Let me ask you a question: when you were still allegedly an evolutionist, which school did you go to had an evolutionary biology curriculum that taught biology courses on how to be Antisemites and or Nazis? Iran? Saudi Arabia? You allege that Hitler became a monster from learning about evolution, and yet, none of the people here in this blog who actually know about evolutionary biology have sought to unify Germany with Austria and eradicate the Jewish race. Why is that? You allege that you were once an evolutionist, but, you never allege that you were also a racist bigot, let alone an Antisemite. Why is that?

    And I really doubt that this will be your last post here: you’ve made that lie before.

  50. #50 Stanton
    July 10, 2007

    A biologist who doesn’t know that populations don’t increase exponentially all the time? Did you drop out of population biology after the first week?

    My guess is that he never showed up for the first day, if at all.

  51. #51 Stanton
    July 10, 2007

    And another question for Ronald Cote:
    Why was it that even though Hitler was inspired by Darwin, the Nazi Party saw fit to require that all books on “Darwinism” be banned from all libraries in Nazi Germany?

    http://www.library.arizona.edu/exhibits/burnedbooks/documents.htm#guidelines

  52. #52 Science Avenger
    July 11, 2007

    Ronald Cote reveaqled: Why should more be expected from someone who recently evolved from the apes?

    It never ceases to amaze me that these cretins say this as if it could possibly be true of us and not them as well. It reveals how ignorant they truly are. Arrogant is too kind a term.

  53. #53 MartinM
    July 11, 2007

    …in case you did not know that the moon rocks were analyzed and found to be of different age and mineral composition from earth rocks. That kinda blows the socks off the “Big Bang”, the foundation of evolution

    Impressive! Let’s count off the errors:

    1) nothing in modern science requires the moon and the Earth to be of the same age
    2) nothing in modern science requires the moon and the Earth to be of identical composition
    3) the Big Bang has almost nothing to say on the relative age of celestial bodies
    4) the Big Bang is not in any way the foundation of evolution

    That makes an error to sentence ratio of 2. Almost giving Hovind a run for his money.

  54. #54 MartinM
    July 11, 2007

    This is free- Niagara Falls has been eroding at the rate of 4.7 feet per year. Why after these billions of years hasn’t it eroded all the way back to Lake Erie?

    Because Niagara Falls isn’t billions of years old.

    Dr.Soren Lovtrup put it this way “I believe that one day the Darwinian myth will be ranked the greatest deceit in the history of science”. So welcome aboard and keep on evoluting!

    Personally, I much prefer the way Eberhard Dennert put it:

    “Today, at the dawn of the new century, nothing is more certain than that Darwinism has lost its prestige among men of science. It has seen its day and will soon be reckoned a thing of the past.”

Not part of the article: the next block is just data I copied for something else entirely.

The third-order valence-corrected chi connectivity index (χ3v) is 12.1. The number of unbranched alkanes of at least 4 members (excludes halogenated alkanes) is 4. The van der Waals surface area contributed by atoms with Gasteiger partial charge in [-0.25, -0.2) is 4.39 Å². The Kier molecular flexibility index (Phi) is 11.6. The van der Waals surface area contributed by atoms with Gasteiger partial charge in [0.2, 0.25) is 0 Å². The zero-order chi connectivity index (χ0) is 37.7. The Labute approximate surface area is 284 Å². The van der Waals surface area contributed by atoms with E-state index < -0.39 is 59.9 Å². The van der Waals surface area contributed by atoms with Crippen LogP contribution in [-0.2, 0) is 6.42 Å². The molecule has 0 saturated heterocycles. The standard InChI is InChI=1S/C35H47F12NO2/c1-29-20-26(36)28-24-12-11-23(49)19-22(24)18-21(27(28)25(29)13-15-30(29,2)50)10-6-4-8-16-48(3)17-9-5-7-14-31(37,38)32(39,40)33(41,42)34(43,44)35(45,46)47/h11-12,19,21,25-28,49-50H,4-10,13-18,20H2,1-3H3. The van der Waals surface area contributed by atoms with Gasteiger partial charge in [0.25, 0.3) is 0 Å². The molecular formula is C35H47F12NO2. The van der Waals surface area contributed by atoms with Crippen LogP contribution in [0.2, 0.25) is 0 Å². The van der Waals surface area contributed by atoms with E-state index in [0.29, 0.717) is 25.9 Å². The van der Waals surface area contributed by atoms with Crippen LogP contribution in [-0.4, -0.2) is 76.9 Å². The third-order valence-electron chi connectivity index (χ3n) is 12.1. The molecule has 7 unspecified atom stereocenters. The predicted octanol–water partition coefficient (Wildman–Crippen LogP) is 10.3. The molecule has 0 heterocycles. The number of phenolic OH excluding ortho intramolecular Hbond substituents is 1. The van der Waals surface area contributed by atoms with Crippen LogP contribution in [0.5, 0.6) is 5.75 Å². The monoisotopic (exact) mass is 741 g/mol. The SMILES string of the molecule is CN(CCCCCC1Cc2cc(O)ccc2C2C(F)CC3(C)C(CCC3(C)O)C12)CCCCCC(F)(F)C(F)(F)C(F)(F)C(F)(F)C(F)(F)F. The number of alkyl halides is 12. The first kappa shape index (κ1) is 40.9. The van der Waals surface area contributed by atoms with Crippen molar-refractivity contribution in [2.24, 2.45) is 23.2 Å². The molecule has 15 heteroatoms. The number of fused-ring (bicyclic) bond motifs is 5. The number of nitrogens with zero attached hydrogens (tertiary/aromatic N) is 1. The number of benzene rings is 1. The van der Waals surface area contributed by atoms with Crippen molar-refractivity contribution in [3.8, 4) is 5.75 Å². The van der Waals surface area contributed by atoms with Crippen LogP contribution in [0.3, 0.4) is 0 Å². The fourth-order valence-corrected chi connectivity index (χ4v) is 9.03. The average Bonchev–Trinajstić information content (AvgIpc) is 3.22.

Of course, the ‘new century’ in question was the 20th. Creationists have been predicting the imminent demise of evolution since…well, since Origin was first published. Which makes that prediction just as good as all their others, really.

  55. #55 AJS
    July 12, 2007

    Ronald L Cote wrote: (emphasis mine)

    To AJS and ernestog-, I am just paroting what demographers have reported. Don�t accuse me of smoking something, in this regard I am only the messenger. Sorry that you don�t like the results. Their number is the average statistical world population growth over a long period of time. You can postulate to your heart�s desire so take your case to the demographers.

    Please elaborate. To which of the four commonly-accepted “averages” are you referring? The median (line all values up in ascending order and take the one nearest the middle of the list), the mode (most frequently-occurring value), the arithmetical mean (the sum of all values, divided by number of values) or the geometrical mean (the nth root of the product of all values)?

    For any given sample set, the median, mode, amean and gmean will be different — sometimes wildly so. Which is the “most representative” measure is dependent upon the nature of the data set; including whether it is open, blind or closed, and whether it represents a sequence or is random.

    So which average is it? We need to know, in order that we can determine whether the maths behind it is sound.

  56. #56 hoary puccoon
    July 12, 2007

    MartinM– Thanks for the interesting quotation from Eberhard Dennert. As a matter of fact, evolutionary theory was in trouble at the dawn of the 20th century. The two big problems were 1) No known energy source could have kept the sun burning for more than a few hundred thousand years; and 2) Small, favorable variations should have been drowned out in later generations. These were huge problems for Darwinian theory– except that 1) The discovery of atomic energy led to the realization that the sun had enough fuel to burn for billions of years, and 2) The re-discovery of Mendelian genetics showed that new, favorable variations could continue unchanged through many generations.